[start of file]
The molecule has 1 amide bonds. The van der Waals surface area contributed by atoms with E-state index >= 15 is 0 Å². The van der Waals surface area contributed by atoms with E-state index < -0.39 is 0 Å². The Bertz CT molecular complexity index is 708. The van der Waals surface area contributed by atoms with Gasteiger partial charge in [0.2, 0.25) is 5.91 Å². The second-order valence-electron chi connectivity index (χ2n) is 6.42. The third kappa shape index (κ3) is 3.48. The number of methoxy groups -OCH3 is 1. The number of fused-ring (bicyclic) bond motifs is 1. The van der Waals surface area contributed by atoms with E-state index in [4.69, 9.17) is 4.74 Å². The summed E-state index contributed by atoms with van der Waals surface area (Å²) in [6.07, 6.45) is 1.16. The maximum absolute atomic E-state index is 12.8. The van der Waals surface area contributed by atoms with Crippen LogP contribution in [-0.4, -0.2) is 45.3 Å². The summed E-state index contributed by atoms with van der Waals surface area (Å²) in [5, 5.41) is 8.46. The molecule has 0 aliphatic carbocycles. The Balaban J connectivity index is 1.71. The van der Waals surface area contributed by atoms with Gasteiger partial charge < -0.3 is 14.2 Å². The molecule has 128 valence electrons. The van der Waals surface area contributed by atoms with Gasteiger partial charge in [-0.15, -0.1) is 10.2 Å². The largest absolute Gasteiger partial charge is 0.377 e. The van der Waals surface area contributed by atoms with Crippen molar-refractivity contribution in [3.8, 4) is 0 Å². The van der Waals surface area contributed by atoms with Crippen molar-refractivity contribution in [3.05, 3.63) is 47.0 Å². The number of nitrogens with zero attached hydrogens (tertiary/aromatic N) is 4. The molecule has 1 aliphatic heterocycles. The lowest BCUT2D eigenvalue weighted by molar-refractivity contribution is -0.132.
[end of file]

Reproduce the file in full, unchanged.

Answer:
The molecule has 1 amide bonds. The van der Waals surface area contributed by atoms with E-state index >= 15 is 0 Å². The van der Waals surface area contributed by atoms with E-state index < -0.39 is 0 Å². The Bertz CT molecular complexity index is 708. The van der Waals surface area contributed by atoms with Gasteiger partial charge in [0.2, 0.25) is 5.91 Å². The second-order valence-electron chi connectivity index (χ2n) is 6.42. The third kappa shape index (κ3) is 3.48. The number of methoxy groups -OCH3 is 1. The number of fused-ring (bicyclic) bond motifs is 1. The van der Waals surface area contributed by atoms with E-state index in [4.69, 9.17) is 4.74 Å². The summed E-state index contributed by atoms with van der Waals surface area (Å²) in [6.07, 6.45) is 1.16. The maximum absolute atomic E-state index is 12.8. The van der Waals surface area contributed by atoms with Crippen LogP contribution in [-0.4, -0.2) is 45.3 Å². The summed E-state index contributed by atoms with van der Waals surface area (Å²) in [5, 5.41) is 8.46. The molecule has 0 aliphatic carbocycles. The Balaban J connectivity index is 1.71. The van der Waals surface area contributed by atoms with Gasteiger partial charge < -0.3 is 14.2 Å². The molecule has 128 valence electrons. The van der Waals surface area contributed by atoms with Gasteiger partial charge in [-0.15, -0.1) is 10.2 Å². The largest absolute Gasteiger partial charge is 0.377 e. The van der Waals surface area contributed by atoms with Crippen molar-refractivity contribution in [3.8, 4) is 0 Å². The van der Waals surface area contributed by atoms with Crippen molar-refractivity contribution in [3.05, 3.63) is 47.0 Å². The number of nitrogens with zero attached hydrogens (tertiary/aromatic N) is 4. The molecule has 1 aliphatic heterocycles. The lowest BCUT2D eigenvalue weighted by molar-refractivity contribution is -0.132.